In “To Read Beside: Of Ecstasy, of Encounter,” Kelina Gotman takes hold of Realist Ecstasy’s invitation and begins to imagine and reconstruct the chorus of interlocutors who create the score for Reckson’s work, the texts and archives that she carries with her. Gotman stages and in many cases pursues the series of invitations that Reckson offers. The stakes of what she describes as the book’s “contrapuntal moments” are “a way of working away from explanation, extraction, and towards the rhythmic sway of observations.” It is precisely in this spirit that Allison Curseen attends to what she describes as the “energetic materiality that attends ecstatic black bodies.” As she visits texts that Reckson takes up, from Nella Larsen’s Quicksand to W.E.B. Du Bois’s The Coming of John, Curseen explores the “frequency with which the rolling refusals, social communions, queer reunions and otherwise collectivities held open in realist ecstasy is meditated by material and metaphorical invocations to the queerly seductive and dangerously powerful elements of nature.” Finally, as she unspools the ways that Realist Ecstasy gestures toward Black feminist practice, Erica Edwards considers how Black feminist performance also registers the cracks in the “secular fallacy” that is at the heart of American realism. Edwards receives Reckson’s invitation and extends it into the twentieth century, illuminating how what she describes as Black feminism’s “antic forms” are also always already emerging in deep grooves where (as Reckson puts it) “ecstasy abuts terror” (234). That Realist Ecstasy, a book whose center of gravity is the turn of the twentieth century, moves well into the late twentieth century speaks to the kinds of historic recurrence and haunting that Reckson argues are at work in realism and which Edwards show are constitutive of an “antic” glitch that interrupts secular progressive time and conditions Black feminist productions that remain intransigent to realism’s arrest.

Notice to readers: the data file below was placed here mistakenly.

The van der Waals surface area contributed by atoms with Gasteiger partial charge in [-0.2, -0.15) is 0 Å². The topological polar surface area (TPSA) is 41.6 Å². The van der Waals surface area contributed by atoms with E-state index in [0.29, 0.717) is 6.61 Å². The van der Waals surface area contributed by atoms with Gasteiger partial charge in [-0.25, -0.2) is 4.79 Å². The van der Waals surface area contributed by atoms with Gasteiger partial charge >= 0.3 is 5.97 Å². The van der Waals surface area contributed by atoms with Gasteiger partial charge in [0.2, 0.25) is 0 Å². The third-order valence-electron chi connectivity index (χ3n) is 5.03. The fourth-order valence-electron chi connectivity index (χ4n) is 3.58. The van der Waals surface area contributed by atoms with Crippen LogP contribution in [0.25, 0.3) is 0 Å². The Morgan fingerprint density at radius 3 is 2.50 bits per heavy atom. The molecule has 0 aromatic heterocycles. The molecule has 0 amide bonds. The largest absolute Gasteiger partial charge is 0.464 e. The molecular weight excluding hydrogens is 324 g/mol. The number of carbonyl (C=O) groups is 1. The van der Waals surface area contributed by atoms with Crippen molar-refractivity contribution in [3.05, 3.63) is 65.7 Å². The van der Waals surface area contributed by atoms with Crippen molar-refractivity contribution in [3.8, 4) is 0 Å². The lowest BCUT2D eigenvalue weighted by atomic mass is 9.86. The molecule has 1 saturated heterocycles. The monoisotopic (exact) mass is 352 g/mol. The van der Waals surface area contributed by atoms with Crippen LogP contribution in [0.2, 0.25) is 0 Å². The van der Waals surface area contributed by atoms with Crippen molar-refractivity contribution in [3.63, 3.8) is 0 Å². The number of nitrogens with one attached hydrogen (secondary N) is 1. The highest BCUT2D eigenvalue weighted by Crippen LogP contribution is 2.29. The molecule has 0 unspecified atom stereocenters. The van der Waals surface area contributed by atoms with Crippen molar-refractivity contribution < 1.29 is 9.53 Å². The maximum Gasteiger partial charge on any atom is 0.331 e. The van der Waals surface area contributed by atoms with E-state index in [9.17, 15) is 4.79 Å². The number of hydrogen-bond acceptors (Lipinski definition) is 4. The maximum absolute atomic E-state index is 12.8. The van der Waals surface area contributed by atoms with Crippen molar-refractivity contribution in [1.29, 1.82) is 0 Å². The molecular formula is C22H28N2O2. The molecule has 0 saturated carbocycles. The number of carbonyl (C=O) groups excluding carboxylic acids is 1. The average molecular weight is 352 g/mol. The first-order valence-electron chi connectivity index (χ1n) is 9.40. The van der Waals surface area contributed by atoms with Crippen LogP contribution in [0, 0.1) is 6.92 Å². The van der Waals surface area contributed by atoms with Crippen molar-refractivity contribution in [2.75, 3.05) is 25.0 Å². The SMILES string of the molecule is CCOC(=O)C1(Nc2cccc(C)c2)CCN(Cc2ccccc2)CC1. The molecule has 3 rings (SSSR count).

Each contributor to this symposium takes up at least one of the archival, theoretical, conceptual, or textual gestures that Reckson offers. Together they “linger,” “tarry with,” think “beside,” and engage in the deeply collaborative project that Realist Ecstasy’s gestures invite us into.